This can prove to be fatal for the novice, should the items they selected fail them when needed most. Of course, everything man made will fail at some point, but those of lesser quality that fail to meet the standard can and will fail to function more likely than not, more often. This poison spreads when that thick headed novice, thinking himself qualified, goes ahead and starts advising other novices, recommending to them their own lesser quality, substandard selections, and in the most severe instances, advising that those other novices DISREGARD OUTRIGHT the input & recommendations of the knowledgeable advisor.
Their justifications are to the tone of derp classics such as “Mine is just as good as his,” “Why spend more for the same thing?,” “That guy’s a buff/elitist/snob,” and “This weapon platform used by militaries of third world countries is better than what our own uses.” We’ve all seen and dealt with this kind of thing on the internet, but I’m not writing this to preach to the Primary & Secondary choir. Unfortunately, I’ve experienced this myself at work with novice types within my agency, and it’s ridiculous.
To the point: newsflash novice, you’re not qualified to be giving advice to other novices, because you’re a novice. The rookie does not train the FTO, or the recruit the drill instructor. Especially if the advice you’re giving doesn’t meet spec. Which brings me back around to YouTube: Consider the source, and ask the following questions:
What qualifications does the person(s) speaking in the video possess? What are their background/credentials and experience? Do their reviews meet a standard, or do they amount to misinformed blabbering? What are their testing standards and scientific method? Do they even employ any? Do they emulate those used by the leading experts in the qualification of quality and standards? Do they test the integrity of the product fairly, objectively, and thoroughly? Are the failures documented outright or glossed over? Is the armor plate tested as it would be in a lab, or is it set up like just another target? Because 100 rounds through a fresh out the box firearm do not a torture test make. Not even 500 rounds. Or 1000. When you hit 5000, we start paying attention.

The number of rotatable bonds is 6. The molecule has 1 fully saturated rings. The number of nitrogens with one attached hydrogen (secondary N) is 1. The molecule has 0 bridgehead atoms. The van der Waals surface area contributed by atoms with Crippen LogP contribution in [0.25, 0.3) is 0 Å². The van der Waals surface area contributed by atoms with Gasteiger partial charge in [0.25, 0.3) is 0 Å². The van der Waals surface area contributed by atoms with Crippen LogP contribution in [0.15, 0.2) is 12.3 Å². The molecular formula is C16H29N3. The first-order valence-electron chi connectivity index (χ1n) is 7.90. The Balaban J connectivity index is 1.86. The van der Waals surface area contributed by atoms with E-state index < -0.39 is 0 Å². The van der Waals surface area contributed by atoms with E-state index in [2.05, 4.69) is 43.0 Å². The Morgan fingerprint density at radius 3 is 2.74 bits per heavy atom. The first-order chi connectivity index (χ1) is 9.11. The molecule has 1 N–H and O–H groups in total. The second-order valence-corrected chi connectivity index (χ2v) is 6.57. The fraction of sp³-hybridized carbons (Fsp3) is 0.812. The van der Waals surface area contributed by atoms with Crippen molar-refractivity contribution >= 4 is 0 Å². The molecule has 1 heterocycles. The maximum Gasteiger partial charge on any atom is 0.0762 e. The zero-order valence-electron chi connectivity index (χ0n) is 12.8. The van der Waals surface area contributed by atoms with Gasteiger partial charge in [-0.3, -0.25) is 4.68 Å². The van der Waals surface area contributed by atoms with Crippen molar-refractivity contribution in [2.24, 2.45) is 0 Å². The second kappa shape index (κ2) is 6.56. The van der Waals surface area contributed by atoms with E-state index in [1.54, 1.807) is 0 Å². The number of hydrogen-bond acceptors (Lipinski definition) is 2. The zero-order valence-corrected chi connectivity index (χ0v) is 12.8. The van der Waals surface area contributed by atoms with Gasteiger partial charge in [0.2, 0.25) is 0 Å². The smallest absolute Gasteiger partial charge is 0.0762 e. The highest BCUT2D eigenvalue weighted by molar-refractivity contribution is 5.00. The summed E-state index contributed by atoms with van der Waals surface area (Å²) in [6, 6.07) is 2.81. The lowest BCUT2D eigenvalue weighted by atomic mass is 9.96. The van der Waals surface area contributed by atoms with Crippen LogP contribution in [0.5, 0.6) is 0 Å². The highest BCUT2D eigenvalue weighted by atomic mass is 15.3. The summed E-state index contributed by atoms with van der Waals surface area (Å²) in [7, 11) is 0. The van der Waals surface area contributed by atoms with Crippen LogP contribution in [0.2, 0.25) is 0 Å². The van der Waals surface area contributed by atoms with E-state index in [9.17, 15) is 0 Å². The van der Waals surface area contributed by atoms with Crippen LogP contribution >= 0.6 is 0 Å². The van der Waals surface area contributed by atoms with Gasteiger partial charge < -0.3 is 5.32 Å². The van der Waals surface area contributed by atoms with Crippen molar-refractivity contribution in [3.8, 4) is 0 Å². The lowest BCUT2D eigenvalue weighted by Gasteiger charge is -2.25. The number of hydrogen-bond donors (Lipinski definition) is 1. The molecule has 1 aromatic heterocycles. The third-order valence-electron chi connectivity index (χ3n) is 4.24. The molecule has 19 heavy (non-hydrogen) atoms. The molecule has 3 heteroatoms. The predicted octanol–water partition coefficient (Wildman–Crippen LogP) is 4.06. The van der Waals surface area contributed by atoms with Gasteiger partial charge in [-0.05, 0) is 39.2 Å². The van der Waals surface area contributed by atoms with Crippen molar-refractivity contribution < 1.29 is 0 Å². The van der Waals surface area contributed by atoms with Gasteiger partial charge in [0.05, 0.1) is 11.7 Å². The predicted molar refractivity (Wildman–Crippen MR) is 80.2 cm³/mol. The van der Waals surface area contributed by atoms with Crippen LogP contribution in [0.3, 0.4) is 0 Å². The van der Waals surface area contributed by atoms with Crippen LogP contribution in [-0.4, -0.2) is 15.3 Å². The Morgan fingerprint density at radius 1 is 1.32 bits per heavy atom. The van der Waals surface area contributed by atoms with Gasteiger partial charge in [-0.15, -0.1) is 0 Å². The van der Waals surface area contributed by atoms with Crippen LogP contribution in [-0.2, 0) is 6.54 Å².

All these questions are examples of the lens through which such readily accessible information like that found on YouTube must be looked at. Anyone and their mother could make a video review on YouTube, so there’s no guarantee you’ll find quality information there. Just because the guy in the video is saying the item in question is awesome, meanwhile those in the know are advising you to avoid it, is not proof contrary to what the knowledgeable advisors are saying. It only tells me the one doing the video is out of the loop and/or doesn’t know what he’s talking about. In short, not a qualified source of information.
In the effort of quality assurance, one must properly vet the source of information with regard to YouTube videos, and who’s making the video. This way one can automatically exclude anyone doing a DIY video raving on whatever they spent their money on.
There are good sources of information out there on YouTube; the diamonds in the rough. They’re not hard to find if you know what to look for, or the right word of mouth to heed, such as that provided by the subject matter experts at Primary & Secondary. Examples of solid go to sources of information to be found on YouTube include, but are not limited to:
In case anyone’s wondering, no, NutnFancy doesn’t meet the standards set forth by Primary & Secondary. His videos are much longer than they need to be, and it can’t be helped to notice that he tends to come off biased in his presentation. It’s been said of NutnFancy, “He could tell me the sky was blue, and I would walk outside to confirm.” Taking into consideration that NutnFancy waxed poetic over the Mini 14, the author and those associated agree with this assessment.
The quality of information in this industry and the applicable career fields is paramount. We assure the quality of this information by vetting the source. We vet the source via observation, analyzation, and scrutinization. When we do this, we determine who is the best, what the best use, and why. When we emulate the best, we retain the best, and thus, quality assurance has been achieved. This is a never ending process, ongoing as the modern day standard continues to evolve.
Vigilance in Quality Assurance must be absolute.
Find More: P&S Forum, P&S Facebook, P&S Instagram, P&S YouTube